Try out the easy or hard version of our new logic game, submit your best answer explanation to our forum, and you could potentially win a fabulous prize (either $200 off a course, or some books) from us. Prizes are given to the best answer explanation for both versions of the game, as well as to one randomly selected participant. So far, only 33% of respondents to the hard version of the challenge have been able to answer all of the questions correctly. Do you have what it takes?
You’ve just gone five rounds with the LSAT. How do you feel ? Relieved? Depressed? Nervous? Befuddled? Angry?
These are all natural emotions for someone fresh off an LSAT. Hopefully you’ve learned a little bit about Zen and the Art of LSAT as you’ve been prepping for the last few months, but if you’re really freaked out – or just naturally anxious about how things went – we’re in your corner. Come to our Free Online Review the June LSAT Workshop, led by two of our rock star instructors. Whether you’re a champion of the LSAT world, or in need of a bit more training, this Review the LSAT workshop is a must attend.
In this session we will review the most challenging logic games from the June Exam, as well as any of the newer curveballs that the LSAC may have decided to throw at you… We will also address the pesky question of whether or not you should be considering a retake in October.
Of course the decision to retake will be largely contingent upon your June score, which is scheduled to be released Wednesday, June 27th via email. Past trends tell us however, that you can expect your scores to be emailed to you a bit sooner than that.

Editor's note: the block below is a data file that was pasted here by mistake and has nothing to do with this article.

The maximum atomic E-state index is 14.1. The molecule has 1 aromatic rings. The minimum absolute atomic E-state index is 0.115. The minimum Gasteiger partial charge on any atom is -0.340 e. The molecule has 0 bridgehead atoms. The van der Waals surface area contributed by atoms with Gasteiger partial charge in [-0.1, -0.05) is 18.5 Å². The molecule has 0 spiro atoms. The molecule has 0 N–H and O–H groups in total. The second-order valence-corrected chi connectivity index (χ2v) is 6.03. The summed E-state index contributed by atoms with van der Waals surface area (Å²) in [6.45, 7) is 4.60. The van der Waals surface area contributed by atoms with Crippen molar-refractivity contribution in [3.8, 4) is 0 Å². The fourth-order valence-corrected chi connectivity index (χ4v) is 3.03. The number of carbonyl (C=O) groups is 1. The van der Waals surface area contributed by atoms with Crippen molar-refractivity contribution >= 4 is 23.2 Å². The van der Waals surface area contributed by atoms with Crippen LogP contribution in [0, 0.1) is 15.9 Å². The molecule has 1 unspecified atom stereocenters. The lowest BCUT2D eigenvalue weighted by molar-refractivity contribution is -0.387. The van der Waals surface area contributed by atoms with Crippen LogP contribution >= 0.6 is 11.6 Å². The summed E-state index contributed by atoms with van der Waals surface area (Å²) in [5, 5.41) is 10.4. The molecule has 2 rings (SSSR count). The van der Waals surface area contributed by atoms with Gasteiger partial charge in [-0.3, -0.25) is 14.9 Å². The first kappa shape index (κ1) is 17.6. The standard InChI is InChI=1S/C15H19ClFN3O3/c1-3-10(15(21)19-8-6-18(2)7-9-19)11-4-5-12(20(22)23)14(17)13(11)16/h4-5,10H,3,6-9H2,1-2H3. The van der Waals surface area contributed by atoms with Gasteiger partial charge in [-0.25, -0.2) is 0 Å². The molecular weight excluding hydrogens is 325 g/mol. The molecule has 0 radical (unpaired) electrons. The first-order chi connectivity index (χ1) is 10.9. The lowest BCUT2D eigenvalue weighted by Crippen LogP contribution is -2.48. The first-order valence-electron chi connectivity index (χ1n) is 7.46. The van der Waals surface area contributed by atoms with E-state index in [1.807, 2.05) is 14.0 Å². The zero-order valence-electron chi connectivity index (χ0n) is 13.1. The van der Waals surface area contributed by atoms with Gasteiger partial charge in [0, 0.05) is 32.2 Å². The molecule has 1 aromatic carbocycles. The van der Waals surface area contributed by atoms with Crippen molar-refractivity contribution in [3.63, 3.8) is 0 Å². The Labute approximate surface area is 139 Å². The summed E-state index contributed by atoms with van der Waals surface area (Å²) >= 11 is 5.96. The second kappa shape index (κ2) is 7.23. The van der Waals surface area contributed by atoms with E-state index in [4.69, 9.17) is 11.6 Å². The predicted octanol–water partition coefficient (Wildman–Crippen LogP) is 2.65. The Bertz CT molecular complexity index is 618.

While you’re waiting, you may find some of our articles about retakes a useful starting point for making your decision about future LSATs.
The LSAT is less than a week away and people are often asking for final tips about test day. Here’s my best of:
1. Easy does it (sort of). Don’t take any full prep tests within the last two days. The brain is a muscle, let it rest. But, you do need to keep it toned. So take a few timed sections each day and review a bunch of the work you’ve already done. The day before the LSAT re-do sections you have already completed and on the morning of, redo one easy logic game on your way to the test center to get your brain moving.
Caveat: if you know you’ll do better with momentum, go right ahead and get momentumming– go crazy the week before the LSAT. Some people like to do a six-section LSAT a week before test day to make 5 sections seem easy.
2. Pack-up the night before. Get all your pencils sharpened, print out the ticket (and make sure your printer doesn’t cut off any part of it), make sure you have a passport-sized picture, and find that analog watch your dad gave you years ago. Make sure you know how to get to your testing center – there’s nothing worse than freaking out on your way to the test. Plan to arrive early and to enjoy a coffee outside while you do a warm-up section, a crossword puzzle, or something that is fun and slightly intellectual. Read more